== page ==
Packers.com Editor Vic Ketchman says yes.
NFL rules protect passers from helmet-to-helmet hits. NFL rules do not protect runners from helmet-to-helmet hits. When does a passer become a runner?
That is a major question the NFL’s competition committee should revisit and redefine in the offseason because the line between passer and runner has been blurred significantly this season by the emergence of big, strong, spread-option type quarterbacks such as Cam Newton and Tim Tebow, players that are either equal parts runner and passer or, in Tebow’s case, two parts runner and one part passer.
Yes, Aaron Rodgers often becomes a runner. So do a lot of star-quality quarterbacks. In a game that increasingly rewards mobility, you want your quarterback to have the skill to take flight from a collapsing pass-pocket.
Quarterbacks such as Rodgers, however, take flight out of necessity, not intent. Quarterbacks such as Newton and Tebow, however, call their own numbers in the huddle. They run by design and for the purpose of gaining yards, not avoiding trouble.
Last Thursday, Browns quarterback Colt McCoy took flight from a collapsing pocket. He tucked the ball under his arm and ran forward. At a point near the line of scrimmage, McCoy saw linebacker James Harrison closing on him and McCoy decided it would be a better idea to throw the ball, which he did wildly, frantically and incomplete for a nearby receiver at the sideline. Shortly after McCoy released the pass, he was met helmet to helmet by Harrison.
A penalty flag flew and Harrison was given a one-game suspension today. His suspension was mostly the result of being a repeat offender but, clearly, the league was saying McCoy was a passer when hit by Harrison.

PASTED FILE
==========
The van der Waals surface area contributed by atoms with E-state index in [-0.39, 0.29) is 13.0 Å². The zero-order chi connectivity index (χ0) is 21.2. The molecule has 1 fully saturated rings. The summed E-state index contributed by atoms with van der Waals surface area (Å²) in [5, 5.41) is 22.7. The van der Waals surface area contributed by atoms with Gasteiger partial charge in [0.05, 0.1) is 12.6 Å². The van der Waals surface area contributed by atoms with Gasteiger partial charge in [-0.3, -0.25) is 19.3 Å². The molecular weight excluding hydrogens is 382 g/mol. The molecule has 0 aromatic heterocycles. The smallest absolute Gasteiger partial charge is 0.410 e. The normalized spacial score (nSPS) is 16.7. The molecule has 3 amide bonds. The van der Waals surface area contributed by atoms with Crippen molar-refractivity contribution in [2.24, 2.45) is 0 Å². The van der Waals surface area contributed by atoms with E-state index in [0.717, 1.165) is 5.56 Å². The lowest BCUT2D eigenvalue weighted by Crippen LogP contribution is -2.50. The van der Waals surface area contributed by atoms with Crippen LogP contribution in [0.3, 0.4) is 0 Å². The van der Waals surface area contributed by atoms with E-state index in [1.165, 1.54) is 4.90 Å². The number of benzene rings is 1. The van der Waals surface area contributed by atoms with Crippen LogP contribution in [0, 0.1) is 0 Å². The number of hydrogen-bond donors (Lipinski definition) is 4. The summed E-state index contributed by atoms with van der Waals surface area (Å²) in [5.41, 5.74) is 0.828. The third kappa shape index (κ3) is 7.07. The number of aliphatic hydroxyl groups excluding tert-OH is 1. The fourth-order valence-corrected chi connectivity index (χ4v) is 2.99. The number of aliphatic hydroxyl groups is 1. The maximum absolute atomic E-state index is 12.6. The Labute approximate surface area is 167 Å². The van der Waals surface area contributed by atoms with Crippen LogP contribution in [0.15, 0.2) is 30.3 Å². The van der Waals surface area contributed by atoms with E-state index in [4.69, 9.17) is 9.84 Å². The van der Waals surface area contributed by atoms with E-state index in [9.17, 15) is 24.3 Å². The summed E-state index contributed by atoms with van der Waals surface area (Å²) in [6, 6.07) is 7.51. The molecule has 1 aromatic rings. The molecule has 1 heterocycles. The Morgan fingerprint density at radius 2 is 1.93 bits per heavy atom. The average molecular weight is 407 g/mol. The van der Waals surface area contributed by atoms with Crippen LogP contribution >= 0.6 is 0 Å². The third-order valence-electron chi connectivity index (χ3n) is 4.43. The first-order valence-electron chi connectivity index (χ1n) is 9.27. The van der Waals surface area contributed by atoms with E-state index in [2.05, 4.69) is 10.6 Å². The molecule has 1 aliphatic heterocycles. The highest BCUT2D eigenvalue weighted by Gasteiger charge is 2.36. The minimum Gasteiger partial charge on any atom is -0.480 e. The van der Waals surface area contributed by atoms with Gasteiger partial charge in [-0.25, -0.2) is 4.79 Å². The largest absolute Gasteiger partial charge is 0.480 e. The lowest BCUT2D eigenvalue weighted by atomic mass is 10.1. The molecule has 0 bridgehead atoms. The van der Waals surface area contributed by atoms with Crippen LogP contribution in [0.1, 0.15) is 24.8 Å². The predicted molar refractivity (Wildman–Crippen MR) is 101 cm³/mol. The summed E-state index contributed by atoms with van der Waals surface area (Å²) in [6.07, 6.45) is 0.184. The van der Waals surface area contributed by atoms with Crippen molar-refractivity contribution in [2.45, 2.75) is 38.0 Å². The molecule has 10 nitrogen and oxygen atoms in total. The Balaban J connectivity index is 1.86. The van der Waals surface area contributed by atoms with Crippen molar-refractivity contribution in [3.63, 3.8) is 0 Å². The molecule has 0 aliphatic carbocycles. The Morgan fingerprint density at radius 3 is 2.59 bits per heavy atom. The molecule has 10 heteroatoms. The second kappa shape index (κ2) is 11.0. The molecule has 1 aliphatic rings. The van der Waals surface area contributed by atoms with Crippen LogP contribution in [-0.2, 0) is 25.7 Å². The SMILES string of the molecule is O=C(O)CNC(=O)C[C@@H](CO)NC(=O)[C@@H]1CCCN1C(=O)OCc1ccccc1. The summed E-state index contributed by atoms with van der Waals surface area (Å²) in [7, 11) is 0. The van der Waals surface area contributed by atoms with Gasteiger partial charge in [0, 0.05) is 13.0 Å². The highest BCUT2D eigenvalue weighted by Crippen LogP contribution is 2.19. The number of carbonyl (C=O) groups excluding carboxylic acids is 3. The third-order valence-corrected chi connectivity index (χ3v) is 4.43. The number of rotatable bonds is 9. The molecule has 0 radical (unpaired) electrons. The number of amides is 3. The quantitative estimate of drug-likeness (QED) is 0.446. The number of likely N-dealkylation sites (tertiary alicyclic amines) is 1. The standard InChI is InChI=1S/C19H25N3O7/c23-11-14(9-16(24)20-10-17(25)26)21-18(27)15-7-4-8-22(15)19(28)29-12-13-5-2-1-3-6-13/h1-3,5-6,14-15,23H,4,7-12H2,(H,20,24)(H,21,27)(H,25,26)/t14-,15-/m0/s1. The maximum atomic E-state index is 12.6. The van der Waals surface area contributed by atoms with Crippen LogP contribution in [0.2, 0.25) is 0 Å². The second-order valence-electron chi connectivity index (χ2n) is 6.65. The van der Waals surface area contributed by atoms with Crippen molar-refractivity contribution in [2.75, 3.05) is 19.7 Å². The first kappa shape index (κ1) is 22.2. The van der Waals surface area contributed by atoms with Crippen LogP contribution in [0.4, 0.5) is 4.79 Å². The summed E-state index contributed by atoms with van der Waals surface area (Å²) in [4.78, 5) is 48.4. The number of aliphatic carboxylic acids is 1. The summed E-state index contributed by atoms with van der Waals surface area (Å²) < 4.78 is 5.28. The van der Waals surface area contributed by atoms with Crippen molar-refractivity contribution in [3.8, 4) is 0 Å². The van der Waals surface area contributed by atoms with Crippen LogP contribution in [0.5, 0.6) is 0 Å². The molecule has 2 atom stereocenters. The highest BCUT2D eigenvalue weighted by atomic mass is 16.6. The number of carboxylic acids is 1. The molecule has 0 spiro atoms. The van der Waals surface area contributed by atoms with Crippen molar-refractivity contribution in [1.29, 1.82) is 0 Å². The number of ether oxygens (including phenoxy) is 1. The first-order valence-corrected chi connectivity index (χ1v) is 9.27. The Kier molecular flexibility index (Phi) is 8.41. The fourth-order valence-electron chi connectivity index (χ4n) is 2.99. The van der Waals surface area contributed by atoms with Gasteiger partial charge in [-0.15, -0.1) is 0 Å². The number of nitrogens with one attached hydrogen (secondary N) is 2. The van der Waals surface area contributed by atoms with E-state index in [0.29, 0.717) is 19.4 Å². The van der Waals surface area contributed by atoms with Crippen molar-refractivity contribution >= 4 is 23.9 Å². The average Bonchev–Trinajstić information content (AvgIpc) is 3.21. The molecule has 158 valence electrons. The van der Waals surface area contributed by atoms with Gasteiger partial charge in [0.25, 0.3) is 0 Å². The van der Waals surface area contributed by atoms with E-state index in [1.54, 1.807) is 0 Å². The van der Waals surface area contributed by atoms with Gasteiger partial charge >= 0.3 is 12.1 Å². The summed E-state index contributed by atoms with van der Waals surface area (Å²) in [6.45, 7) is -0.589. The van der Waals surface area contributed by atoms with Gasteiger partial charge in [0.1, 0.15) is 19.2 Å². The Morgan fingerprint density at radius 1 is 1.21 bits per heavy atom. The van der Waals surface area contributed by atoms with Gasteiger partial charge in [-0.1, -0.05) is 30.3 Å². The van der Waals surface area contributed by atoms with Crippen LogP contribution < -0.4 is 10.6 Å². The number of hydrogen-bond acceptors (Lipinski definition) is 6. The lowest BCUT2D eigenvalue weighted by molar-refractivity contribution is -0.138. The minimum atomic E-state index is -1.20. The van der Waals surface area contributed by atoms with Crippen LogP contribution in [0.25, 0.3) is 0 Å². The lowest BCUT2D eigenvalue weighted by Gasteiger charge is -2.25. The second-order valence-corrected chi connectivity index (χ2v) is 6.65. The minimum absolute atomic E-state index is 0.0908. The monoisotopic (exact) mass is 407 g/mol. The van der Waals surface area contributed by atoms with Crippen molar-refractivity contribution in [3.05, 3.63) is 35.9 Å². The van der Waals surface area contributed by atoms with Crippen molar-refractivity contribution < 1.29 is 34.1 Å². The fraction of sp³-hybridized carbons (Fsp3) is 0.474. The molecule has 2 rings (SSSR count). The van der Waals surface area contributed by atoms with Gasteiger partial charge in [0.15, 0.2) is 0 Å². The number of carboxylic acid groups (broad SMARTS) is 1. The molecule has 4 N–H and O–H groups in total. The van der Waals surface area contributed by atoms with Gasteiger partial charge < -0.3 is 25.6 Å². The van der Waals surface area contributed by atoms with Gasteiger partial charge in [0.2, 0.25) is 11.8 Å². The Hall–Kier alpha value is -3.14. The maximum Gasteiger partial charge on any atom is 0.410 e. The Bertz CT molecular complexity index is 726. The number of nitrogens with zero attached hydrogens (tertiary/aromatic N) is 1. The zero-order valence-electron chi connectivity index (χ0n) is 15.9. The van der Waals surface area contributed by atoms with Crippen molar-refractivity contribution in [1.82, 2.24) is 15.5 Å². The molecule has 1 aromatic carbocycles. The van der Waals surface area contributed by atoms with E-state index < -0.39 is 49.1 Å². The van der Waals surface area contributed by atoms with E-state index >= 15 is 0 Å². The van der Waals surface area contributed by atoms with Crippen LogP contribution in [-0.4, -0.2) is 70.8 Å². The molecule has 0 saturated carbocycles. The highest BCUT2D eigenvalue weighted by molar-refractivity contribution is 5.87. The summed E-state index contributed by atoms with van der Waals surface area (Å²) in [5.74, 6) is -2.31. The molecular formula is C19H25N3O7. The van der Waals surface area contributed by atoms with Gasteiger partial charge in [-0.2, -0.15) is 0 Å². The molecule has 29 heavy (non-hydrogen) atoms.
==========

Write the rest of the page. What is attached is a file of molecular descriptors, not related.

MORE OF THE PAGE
Wait a minute. So McCoy went from passer to runner to passer, the last conversion having occurred in the split second it took Harrison to close the final step of distance between himself and McCoy. Had McCoy kept the ball tucked under his arm and continued his posture as a runner, we are to believe there would’ve been no penalty, fine or suspension: out of the pocket, ball under the arm, running forward. All of that is consistent with the definition of a runner.
What if Newton or Tebow had been McCoy? Newton is 6-5, 248. Tebow is 6-2, 236. These are not men you want to have drop the pads on you. These are not athletes you want to meet tentatively. Harrison is 6-0, 242. Exactly who needs to be protected from whom?
College football is full of an army of spread-option quarterbacks. If Newton and Tebow are ushering in an era of running quarterbacks, then the league needs to revisit and redefine its rules as to how and when it protects its quarterbacks, because spread-option quarterbacks are every bit the runners that running backs are, and running backs are afforded none of the protections quarterbacks are.
Here’s my recommendation:
While in the pocket or while in a feet-first slide, the current protections for quarterbacks should remain in force. I’ll even go so far as to advocate a rule to allow spiking to avoid a sack; that’s how safety-conscious I’ve become.
Where I draw the line is at the edge of the tackle box, which defines the pocket. Once the quarterback leaves the pocket and is not in a feet-first slide, he should be treated as a runner. At that point, he has elected to play real football and the men that play that game shouldn’t be hamstrung in their efforts to do so.